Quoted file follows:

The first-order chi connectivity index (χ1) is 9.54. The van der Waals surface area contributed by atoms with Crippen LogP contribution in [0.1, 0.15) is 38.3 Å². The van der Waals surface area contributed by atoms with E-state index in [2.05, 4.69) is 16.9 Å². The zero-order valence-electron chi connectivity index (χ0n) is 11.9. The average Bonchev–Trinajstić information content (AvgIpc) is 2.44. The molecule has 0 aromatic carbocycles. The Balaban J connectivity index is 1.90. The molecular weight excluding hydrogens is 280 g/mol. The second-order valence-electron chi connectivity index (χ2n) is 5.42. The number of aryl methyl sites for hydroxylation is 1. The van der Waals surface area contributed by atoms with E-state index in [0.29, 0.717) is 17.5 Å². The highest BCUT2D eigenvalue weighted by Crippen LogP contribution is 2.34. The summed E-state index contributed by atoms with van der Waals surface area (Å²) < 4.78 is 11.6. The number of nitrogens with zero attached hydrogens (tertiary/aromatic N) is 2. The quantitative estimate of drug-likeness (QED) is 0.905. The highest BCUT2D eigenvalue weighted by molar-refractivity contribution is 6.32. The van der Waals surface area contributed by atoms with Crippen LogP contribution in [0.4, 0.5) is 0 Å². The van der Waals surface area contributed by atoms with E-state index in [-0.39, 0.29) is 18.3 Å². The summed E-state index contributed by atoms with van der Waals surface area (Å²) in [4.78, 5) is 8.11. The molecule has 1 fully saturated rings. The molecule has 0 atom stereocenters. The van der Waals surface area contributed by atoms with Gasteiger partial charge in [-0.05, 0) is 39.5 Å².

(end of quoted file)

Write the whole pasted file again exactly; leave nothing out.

The first-order chi connectivity index (χ1) is 9.54. The van der Waals surface area contributed by atoms with Crippen LogP contribution in [0.1, 0.15) is 38.3 Å². The van der Waals surface area contributed by atoms with E-state index in [2.05, 4.69) is 16.9 Å². The zero-order valence-electron chi connectivity index (χ0n) is 11.9. The average Bonchev–Trinajstić information content (AvgIpc) is 2.44. The molecule has 0 aromatic carbocycles. The Balaban J connectivity index is 1.90. The molecular weight excluding hydrogens is 280 g/mol. The second-order valence-electron chi connectivity index (χ2n) is 5.42. The number of aryl methyl sites for hydroxylation is 1. The van der Waals surface area contributed by atoms with E-state index in [0.29, 0.717) is 17.5 Å². The highest BCUT2D eigenvalue weighted by Crippen LogP contribution is 2.34. The summed E-state index contributed by atoms with van der Waals surface area (Å²) < 4.78 is 11.6. The number of nitrogens with zero attached hydrogens (tertiary/aromatic N) is 2. The quantitative estimate of drug-likeness (QED) is 0.905. The highest BCUT2D eigenvalue weighted by molar-refractivity contribution is 6.32. The van der Waals surface area contributed by atoms with Crippen LogP contribution in [0.4, 0.5) is 0 Å². The van der Waals surface area contributed by atoms with E-state index in [-0.39, 0.29) is 18.3 Å². The summed E-state index contributed by atoms with van der Waals surface area (Å²) in [4.78, 5) is 8.11. The molecule has 1 fully saturated rings. The molecule has 0 atom stereocenters. The van der Waals surface area contributed by atoms with Gasteiger partial charge in [-0.05, 0) is 39.5 Å².